“Although I have known this play for many years, J.P. Wearing’s introduction sheds new light on many interesting aspects of the piece, which I look forward to teaching afresh with the benefit of this text. The footnotes and the supplementary material all help in understanding the play, placing it in the social and legal context of its day. Not that it is a mere period piece; Pinero’s skill as a playwright is impressive, and one hopes that this edition will encourage new productions.” Richard Foulkes, Professor, University of Leicester

“A century and more after the fact, A. W. Pinero’s most penetrating play, The Second Mrs Tanqueray, has now been given a full-dress evaluative and contextual editorial treatment that does complete justice to its subject. J. P. Wearing, editor of Pinero’s letters, has brought his finely honed scholarly skills and broad knowledge of English theatre and culture to the task of presenting the single most authoritative text of Pinero’s play in existence and surrounding it with several sets of informative critical, social, and cultural writing, along with a comprehensive introduction, chronology, and bibliography. An immense amount of research lies behind this enterprise, and a great range of potential readers, from undergraduate and graduate students to historians and critics, will be the beneficiaries.” Joseph Donohue, Professor Emeritus, University of Massachusetts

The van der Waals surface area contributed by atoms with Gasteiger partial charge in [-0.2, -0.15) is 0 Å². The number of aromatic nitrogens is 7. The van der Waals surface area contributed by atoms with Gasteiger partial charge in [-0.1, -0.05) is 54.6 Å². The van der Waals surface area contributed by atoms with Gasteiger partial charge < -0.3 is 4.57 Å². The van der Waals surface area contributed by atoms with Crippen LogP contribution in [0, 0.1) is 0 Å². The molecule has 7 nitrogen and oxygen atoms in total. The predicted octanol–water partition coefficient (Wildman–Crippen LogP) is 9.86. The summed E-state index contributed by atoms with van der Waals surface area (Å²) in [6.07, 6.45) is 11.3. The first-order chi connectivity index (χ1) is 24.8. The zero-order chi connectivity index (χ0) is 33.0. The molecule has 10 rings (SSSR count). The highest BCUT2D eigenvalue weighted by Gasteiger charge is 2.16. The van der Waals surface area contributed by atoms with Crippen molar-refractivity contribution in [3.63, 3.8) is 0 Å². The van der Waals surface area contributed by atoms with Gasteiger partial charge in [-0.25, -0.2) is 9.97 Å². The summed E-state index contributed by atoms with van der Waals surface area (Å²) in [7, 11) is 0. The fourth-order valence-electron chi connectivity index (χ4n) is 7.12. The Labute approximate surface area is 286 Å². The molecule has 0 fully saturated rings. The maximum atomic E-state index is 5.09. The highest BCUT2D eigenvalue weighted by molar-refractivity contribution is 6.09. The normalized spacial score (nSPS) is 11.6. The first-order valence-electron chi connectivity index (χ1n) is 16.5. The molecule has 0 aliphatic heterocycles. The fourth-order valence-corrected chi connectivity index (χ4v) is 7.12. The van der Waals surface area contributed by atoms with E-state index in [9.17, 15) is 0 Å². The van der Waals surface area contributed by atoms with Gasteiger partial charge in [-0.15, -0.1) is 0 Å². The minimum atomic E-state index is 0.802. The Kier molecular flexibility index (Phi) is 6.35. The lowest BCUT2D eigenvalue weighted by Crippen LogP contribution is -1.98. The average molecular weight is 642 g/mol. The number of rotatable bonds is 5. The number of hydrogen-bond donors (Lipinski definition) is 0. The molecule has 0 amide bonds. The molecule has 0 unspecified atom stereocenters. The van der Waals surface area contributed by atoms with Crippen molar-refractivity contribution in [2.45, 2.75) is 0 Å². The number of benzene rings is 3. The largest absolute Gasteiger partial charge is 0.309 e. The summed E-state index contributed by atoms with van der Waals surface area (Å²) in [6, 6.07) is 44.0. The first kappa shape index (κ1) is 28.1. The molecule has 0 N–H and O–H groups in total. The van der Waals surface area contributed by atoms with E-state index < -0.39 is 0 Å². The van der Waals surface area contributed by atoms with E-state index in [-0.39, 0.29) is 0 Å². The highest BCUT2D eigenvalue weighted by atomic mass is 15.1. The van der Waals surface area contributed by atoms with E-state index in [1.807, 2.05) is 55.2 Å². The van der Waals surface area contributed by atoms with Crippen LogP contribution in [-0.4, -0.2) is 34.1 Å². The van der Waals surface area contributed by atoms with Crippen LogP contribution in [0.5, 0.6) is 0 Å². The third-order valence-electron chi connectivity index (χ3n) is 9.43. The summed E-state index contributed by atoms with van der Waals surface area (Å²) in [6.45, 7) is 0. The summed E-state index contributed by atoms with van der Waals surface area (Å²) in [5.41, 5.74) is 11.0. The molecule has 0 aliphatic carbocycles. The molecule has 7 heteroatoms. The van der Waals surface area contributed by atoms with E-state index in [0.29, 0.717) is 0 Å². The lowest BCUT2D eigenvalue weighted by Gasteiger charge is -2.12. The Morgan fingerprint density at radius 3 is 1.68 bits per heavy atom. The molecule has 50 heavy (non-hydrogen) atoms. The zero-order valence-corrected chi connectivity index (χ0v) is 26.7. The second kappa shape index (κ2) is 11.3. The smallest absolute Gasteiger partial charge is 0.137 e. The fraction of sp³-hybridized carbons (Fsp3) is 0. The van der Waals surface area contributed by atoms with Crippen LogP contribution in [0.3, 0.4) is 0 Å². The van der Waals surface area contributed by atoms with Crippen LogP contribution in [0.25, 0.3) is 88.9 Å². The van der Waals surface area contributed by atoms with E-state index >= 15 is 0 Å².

Bernard Shaw: Arms and the Man. London: Methuen Drama, 2008.

Arms and the man : a pleasant play“This Shaw play must be one of the funniest written in the last 100 years. It has you running breathlessly to keep up with its logic” (The Guardian) Arms and the Man has proved to one of Shaw’s most popular plays, challenging notions of romance, bravery, cowardice, patriotism, and loyalty. This is a fresh, up to date and accessibly written critical edition for literature and drama students. An authoritative and academically rigorous edition, edited by leading Shaw scholar, J.P Wearing, under the guidance of the advisor to the Shaw Estate, Len Connolly. Students will find a wealth of information to guide their studies: an extended introduction exploring theatrical and historical context, critical reactions, background on the author and stage history. It also includes Shaw’s original Preface, and the play itself contains numerous notes and explanations throughout to aid the student’s understanding.

Bernard Shaw: On War. London: Hesperus Press, 2009. Foreword by Philip Pullman.

On war by Bernard ShawAn anthology of extracts from plays, books, pamphlets, speeches, and letters that reflect Shaw’s wide-ranging views on war, beginning in 1894 and end ending in 1949.